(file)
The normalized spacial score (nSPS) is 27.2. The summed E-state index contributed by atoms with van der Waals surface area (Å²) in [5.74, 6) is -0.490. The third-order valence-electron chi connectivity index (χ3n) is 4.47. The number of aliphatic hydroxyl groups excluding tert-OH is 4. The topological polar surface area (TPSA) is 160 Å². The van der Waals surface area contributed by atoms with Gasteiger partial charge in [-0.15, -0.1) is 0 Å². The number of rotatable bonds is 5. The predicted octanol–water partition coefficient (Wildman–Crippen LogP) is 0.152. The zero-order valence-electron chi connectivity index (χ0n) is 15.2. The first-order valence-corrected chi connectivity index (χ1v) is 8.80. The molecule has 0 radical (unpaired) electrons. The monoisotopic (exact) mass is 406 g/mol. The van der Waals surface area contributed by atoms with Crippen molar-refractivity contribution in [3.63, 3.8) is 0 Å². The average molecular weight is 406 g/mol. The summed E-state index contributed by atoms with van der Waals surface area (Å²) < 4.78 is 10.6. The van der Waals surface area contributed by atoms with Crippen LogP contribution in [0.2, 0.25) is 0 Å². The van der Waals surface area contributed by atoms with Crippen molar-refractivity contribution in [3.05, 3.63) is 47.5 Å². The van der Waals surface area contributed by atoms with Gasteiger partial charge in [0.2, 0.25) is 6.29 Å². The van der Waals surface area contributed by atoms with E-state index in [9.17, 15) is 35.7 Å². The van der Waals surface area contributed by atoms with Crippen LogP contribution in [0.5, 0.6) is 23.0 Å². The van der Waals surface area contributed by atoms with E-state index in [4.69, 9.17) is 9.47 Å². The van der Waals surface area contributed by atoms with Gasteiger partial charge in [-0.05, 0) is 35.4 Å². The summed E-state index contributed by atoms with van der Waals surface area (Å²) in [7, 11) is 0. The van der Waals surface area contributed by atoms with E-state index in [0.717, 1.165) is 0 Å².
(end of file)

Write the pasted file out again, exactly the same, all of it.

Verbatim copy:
The normalized spacial score (nSPS) is 27.2. The summed E-state index contributed by atoms with van der Waals surface area (Å²) in [5.74, 6) is -0.490. The third-order valence-electron chi connectivity index (χ3n) is 4.47. The number of aliphatic hydroxyl groups excluding tert-OH is 4. The topological polar surface area (TPSA) is 160 Å². The van der Waals surface area contributed by atoms with Gasteiger partial charge in [-0.15, -0.1) is 0 Å². The number of rotatable bonds is 5. The predicted octanol–water partition coefficient (Wildman–Crippen LogP) is 0.152. The zero-order valence-electron chi connectivity index (χ0n) is 15.2. The first-order valence-corrected chi connectivity index (χ1v) is 8.80. The molecule has 0 radical (unpaired) electrons. The monoisotopic (exact) mass is 406 g/mol. The van der Waals surface area contributed by atoms with Crippen molar-refractivity contribution in [3.63, 3.8) is 0 Å². The average molecular weight is 406 g/mol. The summed E-state index contributed by atoms with van der Waals surface area (Å²) < 4.78 is 10.6. The van der Waals surface area contributed by atoms with Crippen LogP contribution in [0.2, 0.25) is 0 Å². The van der Waals surface area contributed by atoms with Crippen molar-refractivity contribution in [3.05, 3.63) is 47.5 Å². The van der Waals surface area contributed by atoms with Gasteiger partial charge in [0.2, 0.25) is 6.29 Å². The van der Waals surface area contributed by atoms with E-state index in [9.17, 15) is 35.7 Å². The van der Waals surface area contributed by atoms with Crippen LogP contribution in [0.5, 0.6) is 23.0 Å². The van der Waals surface area contributed by atoms with E-state index in [4.69, 9.17) is 9.47 Å². The van der Waals surface area contributed by atoms with Gasteiger partial charge in [-0.05, 0) is 35.4 Å². The summed E-state index contributed by atoms with van der Waals surface area (Å²) in [7, 11) is 0. The van der Waals surface area contributed by atoms with E-state index in [0.717, 1.165) is 0 Å².